During the first week of May, the annual Frieze Art Fair was back in New York City with a lot less pomp than usual. The Frieze Art Fair in NYC happens to be one of my favorite art shows. They also sponsor a show in Los Angeles, London and now Seoul. The Frieze Art Fair features an extensive list of local and international contemporary art galleries, and commissioned artists’ projects, as well as a variety of art education forums and a magazine.
This year it was not held at New York’s Randall’s Island since the number of galleries was down to about 1/3 and mostly US based. International galleries were missing and clearly the difference was apparent as much of the art work was not as diverse or excitingly. Restrictions to get in were by appointment and required having a recent COVID test or being vaccinated. The weather was cold and rainy. The cost was also painful at $80-$90 per person… yet it sold out. I am happy to say I got in free!
This year the Art Fair was held at the newly built Shed at Hudson Yards. If you are wondering what is the Shed? It is this amazing dynamic architectural space consisting of 170,000 square feet. A Visual Arts and Performing Art Center capable of expanding and adapting to every possible cultural venue both indoor and outdoor. I linked a video here on what the Shed can do. No doubt, another competitor in the marketplace competing with museums and small/large theaters. The Randall Island’s layout is far more appealing than the Shed.
What about the Art?
The theme of the show this year was a tribute to “Vision and Justice “— allowing galleries to showcase artists who’s works relate to the theme. Frankly, I did not see many works that I felt truly reflected the theme but then it’s not always that easy to interpret the minds of artists. The goal was to prompt in the minds of artists and the audience “How are the arts responsible for disrupting, complicating, or shifting narratives of visual representation in the public realm?” I found this a bit confusing as it is clear to me that art has always been historically disruptive. It’s what drives so many of us to attend museums and art shows. Regardless, I applaud efforts by the Art World to be more inclusive in bring forward issues that affect society and that open doors for emerging artists.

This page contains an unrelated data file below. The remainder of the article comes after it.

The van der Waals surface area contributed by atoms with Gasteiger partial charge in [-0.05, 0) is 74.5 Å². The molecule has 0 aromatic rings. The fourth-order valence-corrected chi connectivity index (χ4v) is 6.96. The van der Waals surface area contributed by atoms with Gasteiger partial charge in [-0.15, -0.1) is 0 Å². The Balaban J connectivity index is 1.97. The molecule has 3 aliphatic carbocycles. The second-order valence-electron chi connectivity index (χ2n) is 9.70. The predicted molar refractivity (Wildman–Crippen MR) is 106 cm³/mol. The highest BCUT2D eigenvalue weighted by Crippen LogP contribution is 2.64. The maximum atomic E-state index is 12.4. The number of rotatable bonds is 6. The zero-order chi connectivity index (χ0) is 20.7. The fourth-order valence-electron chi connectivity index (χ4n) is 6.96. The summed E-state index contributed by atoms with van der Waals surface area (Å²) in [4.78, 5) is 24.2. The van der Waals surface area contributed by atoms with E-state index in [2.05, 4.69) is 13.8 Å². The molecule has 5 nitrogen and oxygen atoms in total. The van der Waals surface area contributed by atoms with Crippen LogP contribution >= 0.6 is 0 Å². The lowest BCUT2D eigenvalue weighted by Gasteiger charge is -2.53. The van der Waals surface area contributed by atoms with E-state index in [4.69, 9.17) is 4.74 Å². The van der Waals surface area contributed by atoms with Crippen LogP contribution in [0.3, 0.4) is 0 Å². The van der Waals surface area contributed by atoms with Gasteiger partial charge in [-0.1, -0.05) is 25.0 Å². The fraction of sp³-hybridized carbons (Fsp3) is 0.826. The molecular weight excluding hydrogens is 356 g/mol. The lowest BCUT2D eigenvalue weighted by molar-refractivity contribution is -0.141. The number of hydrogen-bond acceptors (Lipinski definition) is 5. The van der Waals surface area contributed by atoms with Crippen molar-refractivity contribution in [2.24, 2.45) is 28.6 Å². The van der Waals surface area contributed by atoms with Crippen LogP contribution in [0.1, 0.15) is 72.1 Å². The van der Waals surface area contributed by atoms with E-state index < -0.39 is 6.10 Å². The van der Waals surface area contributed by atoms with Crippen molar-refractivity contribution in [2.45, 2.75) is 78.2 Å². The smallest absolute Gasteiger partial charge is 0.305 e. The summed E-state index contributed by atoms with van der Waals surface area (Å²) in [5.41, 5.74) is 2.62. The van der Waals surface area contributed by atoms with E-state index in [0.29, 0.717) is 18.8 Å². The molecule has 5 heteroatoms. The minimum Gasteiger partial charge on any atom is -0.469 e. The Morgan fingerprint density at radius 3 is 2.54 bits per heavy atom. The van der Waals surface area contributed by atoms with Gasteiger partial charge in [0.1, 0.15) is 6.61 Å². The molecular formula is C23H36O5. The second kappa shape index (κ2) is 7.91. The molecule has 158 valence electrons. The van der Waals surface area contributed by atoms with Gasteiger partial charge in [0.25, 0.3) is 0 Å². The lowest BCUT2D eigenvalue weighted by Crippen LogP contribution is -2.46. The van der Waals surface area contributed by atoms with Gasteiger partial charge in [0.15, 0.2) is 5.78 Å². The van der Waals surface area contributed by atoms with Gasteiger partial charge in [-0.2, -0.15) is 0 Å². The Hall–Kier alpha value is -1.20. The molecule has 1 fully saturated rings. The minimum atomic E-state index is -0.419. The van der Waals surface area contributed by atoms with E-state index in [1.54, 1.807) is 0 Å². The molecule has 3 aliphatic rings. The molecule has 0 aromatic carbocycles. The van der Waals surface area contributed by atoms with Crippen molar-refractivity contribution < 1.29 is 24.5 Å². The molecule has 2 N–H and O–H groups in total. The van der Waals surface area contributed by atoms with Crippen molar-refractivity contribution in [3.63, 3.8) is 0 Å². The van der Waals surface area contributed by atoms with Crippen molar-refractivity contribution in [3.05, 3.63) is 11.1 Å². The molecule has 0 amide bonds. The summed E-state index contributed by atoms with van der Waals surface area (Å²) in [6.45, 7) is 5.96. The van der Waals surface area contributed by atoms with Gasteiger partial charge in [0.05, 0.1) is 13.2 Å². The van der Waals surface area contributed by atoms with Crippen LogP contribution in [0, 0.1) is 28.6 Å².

The art works were not that plentiful with only 60 galleries exhibiting. I can’t say I was WOW by much of the works although many were sold. Also, the ambiance was a bit muted and less noisy due in part to mask wearing which made the event less engaging. It’s just hard to have a conversation with anyone wearing a mask all day.
My photos as usual represent works that I found curious, interesting and some that I liked. As always, I can never resist taking photos of NY fashionistas although this year there was not as many as in previous shows most likely due to the gloomy weather. If you are interested in attending art fairs when planning your travels in the US or Europe click here to access list of 2021-2022 Art Fairs.
Click the center of the photo to see the full view.
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